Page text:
Beyond the individual stories of police brutality was a central theme concerning the overall criminalizing treatment of people, especially those of color and low-income, by the police.
Legal scholar and author Michelle Alexander has referred, particularly of the treatment of blacks in the legal and prison systems, as the “new Jim Crow.”
“There are more African Americans under correctional control today – in prison or jail, on probation or parole – than were enslaved in 1850, a decade before the Civil War began,” she wrote in March of this year.
Alexander blames the war on drugs for this condition, even though, she says, studies have shown that poor people of color do not use or sell illegal drugs anymore than whites.
“The war on drugs waged in these ghetto communities has managed to brand as felons millions of people of color for relatively minor, nonviolent drug offenses,” she said in an interview with Democracy Now. “And once branded a felon, they’re ushered into a permanent second-class status, not unlike the one we supposedly left behind.”
UC San Diego student and African Black Coalition member David Ritcherson attended the demonstration. He said even though the United States has a black president and many say we live in a “post-racial” society, many people of color are being funneled into the prison-industrial-complex.
“I try not to stay out late when I’m in Los Angeles,” said Ritcherson. “I’m always on the look out for cops because I’m a target for just stepping out of my house.”
A second action was conducted the next day, Saturday, Oct. 23, regarding police brutality. A rally was held by the Los Angeles Coalition for Justice for Oscar Grant at the corner of Crenshaw and Martin Luther King Jr.
Called a “speak out,” it acted as a forum for people to express their grievances and demand justice for Oscar Grant, an Oakland man who was killed by then-Bay Area Rapid Transit police officer Johannes Mehserle.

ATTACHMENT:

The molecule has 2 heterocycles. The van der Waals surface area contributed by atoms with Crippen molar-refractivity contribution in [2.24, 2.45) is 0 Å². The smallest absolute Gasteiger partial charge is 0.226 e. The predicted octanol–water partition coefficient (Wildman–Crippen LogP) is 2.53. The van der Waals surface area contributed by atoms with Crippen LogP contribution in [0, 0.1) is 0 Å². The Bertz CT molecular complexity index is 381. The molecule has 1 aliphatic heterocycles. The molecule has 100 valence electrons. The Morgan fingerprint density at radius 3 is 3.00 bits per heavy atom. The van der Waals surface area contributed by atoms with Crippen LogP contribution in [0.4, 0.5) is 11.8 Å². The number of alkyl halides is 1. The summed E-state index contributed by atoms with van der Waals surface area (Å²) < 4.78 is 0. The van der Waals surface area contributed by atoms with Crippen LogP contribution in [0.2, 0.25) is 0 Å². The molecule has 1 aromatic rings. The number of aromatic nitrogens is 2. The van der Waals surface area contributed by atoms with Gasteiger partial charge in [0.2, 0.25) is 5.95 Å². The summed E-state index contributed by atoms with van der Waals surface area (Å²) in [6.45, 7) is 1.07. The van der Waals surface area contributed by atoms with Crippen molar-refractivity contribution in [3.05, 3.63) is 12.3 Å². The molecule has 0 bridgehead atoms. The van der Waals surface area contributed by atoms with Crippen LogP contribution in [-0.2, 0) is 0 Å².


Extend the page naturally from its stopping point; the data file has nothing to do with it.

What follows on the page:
Since then, Mehserle has been found guilty of involuntary manslaughter. His sentencing date is Nov. 5. Organizers are demanding that Judge Robert Perry apply the maximum sentence to Mehserle. They are also showing their support for a possible Justice Department investigation into civil rights violations.
The Oscar Grant case has gotten considerable attention, garnering support from Bay Area longshoreman, and even British MP John McDonnell.
Rep. Maxine Waters (D-Calif.), Rep. Barbara Lee (D-Calif.) and Oakland Mayor Ron Dellums are supporting the Justice Department’s examination. On Aug. 6, Rep. Waters wrote a letter to Attorney General Eric Holder, calling Grant’s death a “brutal police killing” and requested a thorough investigation into the matter.
“It is critical that the Justice Department ensure that all civil rights statutes were properly enforced and that no federal laws were violated during the course of the prosecutorial stage, jury selection, and trial process,” wrote Waters.
Larry Aubry of the A. Philip Randolph Institute spoke at the rally calling Grant’s death an “absolute abomination.”
“We got to stop this kind of thing,” said Aubry. “This has to do with the whole thing of racism in this country. Make no mistake about it. That’s the bottom line, whether we like it or not.”
Although organizers had no permit for the rally, police managed to keep a low profile while the approximately 70 people gathered and listened to speeches.
Vershell Hall shared the story of her losing her son, Richard Tyson, to Inglewood police on May 9, 2007. After fleeing police on his bicycle for a municipal code violation, – riding a bicycle on the sidewalk is illegal in Inglewood – police found Tyson, 20, hiding in some bushes. While surrendering, police thought Tyson reached for a weapon and shot him.
Hall showed reporters her son’s coroner’s report. It showed bullets had entered his body in a downward trajectory, meaning officers were standing over him when they shot.
“[The police] shot my son six times,” said Hall to the gathered crowd. “My son surrendered. He got down on the ground. This officer walked up to my son and shot him point blank – twice to the back of the head, twice to the back, once under the heart and once in the arm.”
Hall said she wakes up every morning with her son on her mind. In the three years since her son’s death, she said she has yet to receive a police report. Instead, she said, she got a “letter of justification.”
“We need to come together … all the families,” said Hall speaking to reporters. “We need to get this on national TV. … [Otherwise,] it’s not going to stop.”